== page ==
Making a Human Connection

Author:
Publish date:

Some Writers Deserve to Starve! by Elaura Niles

Since many publishing executives are insecure, its essential to make a human connection. Here are some tips:

Image placeholder title
  1. Leave your dog, Ego, at home.
    If you don' understand something, ask. Don't try to seem more important, educated, or intelligent than you are. Don't try to "cover." Be honest. People love to work with equals.
  2. Ask questions.
    It can build a bond between you and your audience. But never get too personal or ask too many questions. Acceptable topics are sports ("Did you see that game last night?"), food ("Have you tried that new restaurant over on Fourth?"), or business ("Did you hear that Disney is going to restructure again?"). Note: Don't use that last question if you are pitching a Disney exec.
  3. Listen to the answers.
    You may not believe that the twenty-year-old executive across the desk from you has had enough life experience to wax on about the drawbacks of social security on the national economy and his paycheck, but keep your mouth shut. Nod along. Better yet, be fascinated.
  4. Make it seem like a conversation.
    Conversations are made of give and take. Expect to give a lot more. Not words. Compassion, understanding, and empathetic rage if necessary. Listen to their extemporaneous speeches for as long as they run, then keep your responses brief, to the point, and witty (though not wittier than the executive). They may find your intriguing. It does happen. Just don't forget to pitch your story.

Remember, the goal is to connect. If you decide to work together, you're going to have a lot more conversations.

Amanda Jayatissa: On Spiraling Out in Suspense

Amanda Jayatissa: On Spiraling Out in Suspense

Author Amanda Jayatissa discusses the fun of writing "deliciously mean" characters in her psychological thriller, My Sweet Girl.

3 Tips for Writing a Memoir Everyone Wants to Read

3 Tips for Writing a Memoir Everyone Wants to Read

A memoir is an open window into another's life—and although the truth is of paramount importance, so too is grabbing hold of its reader. Writer Tasha Keeble offers 3 tips for writing a memoir everyone will want to read.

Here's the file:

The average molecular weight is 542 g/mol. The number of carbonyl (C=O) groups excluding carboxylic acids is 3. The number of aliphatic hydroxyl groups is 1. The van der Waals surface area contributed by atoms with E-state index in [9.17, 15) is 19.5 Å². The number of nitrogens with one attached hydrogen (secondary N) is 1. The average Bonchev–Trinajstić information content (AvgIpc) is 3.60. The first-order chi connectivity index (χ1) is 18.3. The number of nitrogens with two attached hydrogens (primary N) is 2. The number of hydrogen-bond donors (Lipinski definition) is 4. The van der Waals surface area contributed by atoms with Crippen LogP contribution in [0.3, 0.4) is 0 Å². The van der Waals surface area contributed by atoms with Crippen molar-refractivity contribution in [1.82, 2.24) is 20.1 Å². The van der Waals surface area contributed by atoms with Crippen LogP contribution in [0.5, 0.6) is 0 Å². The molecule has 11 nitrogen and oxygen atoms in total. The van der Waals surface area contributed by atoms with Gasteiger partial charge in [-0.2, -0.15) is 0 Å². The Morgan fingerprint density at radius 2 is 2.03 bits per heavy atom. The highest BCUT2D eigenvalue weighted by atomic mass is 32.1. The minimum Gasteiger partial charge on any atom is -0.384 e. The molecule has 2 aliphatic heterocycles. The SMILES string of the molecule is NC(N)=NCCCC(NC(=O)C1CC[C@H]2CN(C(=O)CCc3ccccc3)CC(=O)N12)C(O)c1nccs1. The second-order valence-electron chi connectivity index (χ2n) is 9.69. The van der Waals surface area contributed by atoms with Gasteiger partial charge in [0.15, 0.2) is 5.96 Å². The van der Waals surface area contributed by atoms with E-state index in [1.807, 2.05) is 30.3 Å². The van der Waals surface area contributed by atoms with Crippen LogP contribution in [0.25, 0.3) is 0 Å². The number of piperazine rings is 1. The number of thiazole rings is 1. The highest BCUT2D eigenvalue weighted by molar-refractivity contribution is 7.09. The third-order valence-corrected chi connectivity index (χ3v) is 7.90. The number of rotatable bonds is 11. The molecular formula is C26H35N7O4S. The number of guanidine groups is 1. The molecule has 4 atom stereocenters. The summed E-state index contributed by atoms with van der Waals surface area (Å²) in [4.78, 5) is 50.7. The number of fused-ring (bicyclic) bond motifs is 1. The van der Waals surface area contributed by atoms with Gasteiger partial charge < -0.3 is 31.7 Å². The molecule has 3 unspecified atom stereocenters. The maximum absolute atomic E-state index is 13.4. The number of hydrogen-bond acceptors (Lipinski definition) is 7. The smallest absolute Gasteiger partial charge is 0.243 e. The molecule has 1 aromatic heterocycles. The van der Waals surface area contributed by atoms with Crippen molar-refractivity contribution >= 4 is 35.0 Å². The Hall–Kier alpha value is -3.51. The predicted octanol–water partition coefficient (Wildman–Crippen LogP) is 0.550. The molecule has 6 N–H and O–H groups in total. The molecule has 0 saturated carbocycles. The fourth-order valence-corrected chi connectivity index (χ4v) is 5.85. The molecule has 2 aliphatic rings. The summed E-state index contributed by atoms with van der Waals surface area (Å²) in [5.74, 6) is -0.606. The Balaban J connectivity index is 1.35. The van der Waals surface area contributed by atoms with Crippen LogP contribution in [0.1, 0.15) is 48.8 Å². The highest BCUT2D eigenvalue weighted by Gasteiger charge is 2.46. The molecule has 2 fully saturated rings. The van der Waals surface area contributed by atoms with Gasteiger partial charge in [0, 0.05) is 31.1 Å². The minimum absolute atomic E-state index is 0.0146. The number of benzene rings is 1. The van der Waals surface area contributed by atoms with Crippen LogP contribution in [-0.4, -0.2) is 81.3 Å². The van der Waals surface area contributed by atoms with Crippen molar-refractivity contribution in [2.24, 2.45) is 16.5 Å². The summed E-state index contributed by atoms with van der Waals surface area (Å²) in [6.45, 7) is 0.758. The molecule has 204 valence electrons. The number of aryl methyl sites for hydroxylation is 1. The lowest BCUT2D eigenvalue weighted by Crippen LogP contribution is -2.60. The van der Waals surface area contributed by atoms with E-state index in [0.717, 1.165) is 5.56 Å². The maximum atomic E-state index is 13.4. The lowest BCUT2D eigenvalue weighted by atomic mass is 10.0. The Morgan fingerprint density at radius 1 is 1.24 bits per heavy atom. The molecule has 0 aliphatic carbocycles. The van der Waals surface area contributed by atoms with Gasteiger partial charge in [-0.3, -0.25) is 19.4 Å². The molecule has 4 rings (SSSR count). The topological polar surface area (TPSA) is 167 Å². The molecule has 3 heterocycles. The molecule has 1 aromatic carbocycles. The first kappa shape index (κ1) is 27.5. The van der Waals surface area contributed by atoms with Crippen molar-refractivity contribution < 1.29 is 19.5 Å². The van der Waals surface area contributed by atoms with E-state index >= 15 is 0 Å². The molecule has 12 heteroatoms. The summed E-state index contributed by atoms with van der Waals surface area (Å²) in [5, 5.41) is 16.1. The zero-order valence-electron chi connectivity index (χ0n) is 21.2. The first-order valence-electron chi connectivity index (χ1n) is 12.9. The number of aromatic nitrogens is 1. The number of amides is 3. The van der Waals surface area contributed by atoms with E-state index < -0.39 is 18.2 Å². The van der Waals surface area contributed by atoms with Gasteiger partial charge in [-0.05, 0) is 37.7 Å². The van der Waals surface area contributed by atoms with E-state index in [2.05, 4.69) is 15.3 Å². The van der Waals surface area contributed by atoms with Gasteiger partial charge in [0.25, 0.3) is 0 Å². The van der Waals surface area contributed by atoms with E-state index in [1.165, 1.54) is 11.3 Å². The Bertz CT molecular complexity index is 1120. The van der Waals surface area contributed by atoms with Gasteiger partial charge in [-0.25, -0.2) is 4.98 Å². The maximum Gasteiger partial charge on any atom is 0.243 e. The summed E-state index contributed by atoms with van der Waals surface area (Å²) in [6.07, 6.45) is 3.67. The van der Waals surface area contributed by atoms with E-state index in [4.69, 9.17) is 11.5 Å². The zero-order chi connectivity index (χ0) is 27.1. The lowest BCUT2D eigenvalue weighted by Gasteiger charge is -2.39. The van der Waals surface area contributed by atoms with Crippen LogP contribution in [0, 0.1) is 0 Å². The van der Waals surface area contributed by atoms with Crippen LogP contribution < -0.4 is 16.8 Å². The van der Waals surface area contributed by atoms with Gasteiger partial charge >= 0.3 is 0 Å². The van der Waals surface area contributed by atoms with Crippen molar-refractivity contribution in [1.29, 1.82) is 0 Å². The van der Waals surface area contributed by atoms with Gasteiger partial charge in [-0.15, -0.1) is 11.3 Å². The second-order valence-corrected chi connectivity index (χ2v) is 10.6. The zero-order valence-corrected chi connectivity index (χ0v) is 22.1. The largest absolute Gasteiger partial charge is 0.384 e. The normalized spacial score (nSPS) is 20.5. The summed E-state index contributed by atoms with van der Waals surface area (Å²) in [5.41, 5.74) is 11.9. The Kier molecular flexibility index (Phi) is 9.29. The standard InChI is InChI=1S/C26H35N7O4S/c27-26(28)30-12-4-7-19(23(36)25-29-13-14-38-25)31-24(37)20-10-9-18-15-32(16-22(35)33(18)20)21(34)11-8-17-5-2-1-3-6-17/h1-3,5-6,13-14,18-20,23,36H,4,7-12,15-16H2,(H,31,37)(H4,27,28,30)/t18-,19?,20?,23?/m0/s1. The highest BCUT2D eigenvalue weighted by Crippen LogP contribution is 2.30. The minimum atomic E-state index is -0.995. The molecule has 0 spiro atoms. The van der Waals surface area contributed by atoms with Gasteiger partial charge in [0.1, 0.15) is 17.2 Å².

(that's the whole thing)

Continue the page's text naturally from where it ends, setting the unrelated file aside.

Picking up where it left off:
Zoe Whittall: On Personal Change in Literary Fiction

Zoe Whittall: On Personal Change in Literary Fiction

Bestselling and Giller Prize-shortlisted author Zoe Whittal discusses the complexity of big life decisions in her new novel, The Spectacular.

Poetry Prompt

Wednesday Poetry Prompts: 582

Every Wednesday, Robert Lee Brewer shares a prompt and an example poem to get things started on the Poetic Asides blog. This week, write a transition poem.

4 Myths About Writing Animal Characters

4 Myths About Writing Animal Characters

Author Codi Schneider debunks four myths about writing animal characters, including that audiences won't connect with animal characters and that they're only for children's books.

Voyager

Voyager

Every writer needs a little inspiration once in a while. For today's prompt, your character is a modern day voyager.

Stephanie Marie Thornton: One How an Entire Rewrite Added Suspense

Stephanie Marie Thornton: On How an Entire Rewrite Added Suspense

USA Today bestselling author discusses how rewriting a portion of her new historical fiction novel, A Most Clever Girl, added suspense.

Creativity Is Making Small Choices

Creativity Is Making Small Choices

When struggling to work through a creative dilemma, it's best to think of your work in small pieces that create a larger whole. Author Perttu Pölönen explains how creativity is a collection of small choices from an abundance of options.

Zibby Books Market Spotlight

Zibby Books: Market Spotlight

For this market spotlight, we look at Zibby Books, a brand new book publisher (just announced earlier today) that wants to introduce a new model with book champions and ambassadors to the publishing and promotion process.